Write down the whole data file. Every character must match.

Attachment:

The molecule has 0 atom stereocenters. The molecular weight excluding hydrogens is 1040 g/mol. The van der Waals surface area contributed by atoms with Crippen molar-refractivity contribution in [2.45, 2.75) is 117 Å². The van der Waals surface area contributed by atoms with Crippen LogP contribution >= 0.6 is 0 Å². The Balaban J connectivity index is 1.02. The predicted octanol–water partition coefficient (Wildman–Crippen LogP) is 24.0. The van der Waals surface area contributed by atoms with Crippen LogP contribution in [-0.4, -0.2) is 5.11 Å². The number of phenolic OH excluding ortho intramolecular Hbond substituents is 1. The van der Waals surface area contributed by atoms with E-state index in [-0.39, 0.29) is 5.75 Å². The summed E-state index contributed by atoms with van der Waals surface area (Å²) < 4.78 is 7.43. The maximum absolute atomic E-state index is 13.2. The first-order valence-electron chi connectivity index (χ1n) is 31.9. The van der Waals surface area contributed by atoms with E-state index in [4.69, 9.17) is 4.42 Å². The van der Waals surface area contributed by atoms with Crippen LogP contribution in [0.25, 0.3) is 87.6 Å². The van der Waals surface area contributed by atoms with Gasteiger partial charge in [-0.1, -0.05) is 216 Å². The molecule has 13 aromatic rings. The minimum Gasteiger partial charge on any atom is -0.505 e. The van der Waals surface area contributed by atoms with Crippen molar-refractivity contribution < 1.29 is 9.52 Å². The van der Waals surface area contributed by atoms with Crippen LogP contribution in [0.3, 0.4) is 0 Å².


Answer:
The molecule has 0 atom stereocenters. The molecular weight excluding hydrogens is 1040 g/mol. The van der Waals surface area contributed by atoms with Crippen molar-refractivity contribution in [2.45, 2.75) is 117 Å². The van der Waals surface area contributed by atoms with Crippen LogP contribution >= 0.6 is 0 Å². The Balaban J connectivity index is 1.02. The predicted octanol–water partition coefficient (Wildman–Crippen LogP) is 24.0. The van der Waals surface area contributed by atoms with Crippen LogP contribution in [-0.4, -0.2) is 5.11 Å². The number of phenolic OH excluding ortho intramolecular Hbond substituents is 1. The van der Waals surface area contributed by atoms with E-state index in [-0.39, 0.29) is 5.75 Å². The summed E-state index contributed by atoms with van der Waals surface area (Å²) < 4.78 is 7.43. The maximum absolute atomic E-state index is 13.2. The first-order valence-electron chi connectivity index (χ1n) is 31.9. The van der Waals surface area contributed by atoms with E-state index in [4.69, 9.17) is 4.42 Å². The van der Waals surface area contributed by atoms with Crippen LogP contribution in [0.25, 0.3) is 87.6 Å². The van der Waals surface area contributed by atoms with Gasteiger partial charge in [-0.1, -0.05) is 216 Å². The molecule has 13 aromatic rings. The minimum Gasteiger partial charge on any atom is -0.505 e. The van der Waals surface area contributed by atoms with Crippen molar-refractivity contribution < 1.29 is 9.52 Å². The van der Waals surface area contributed by atoms with Crippen LogP contribution in [0.3, 0.4) is 0 Å².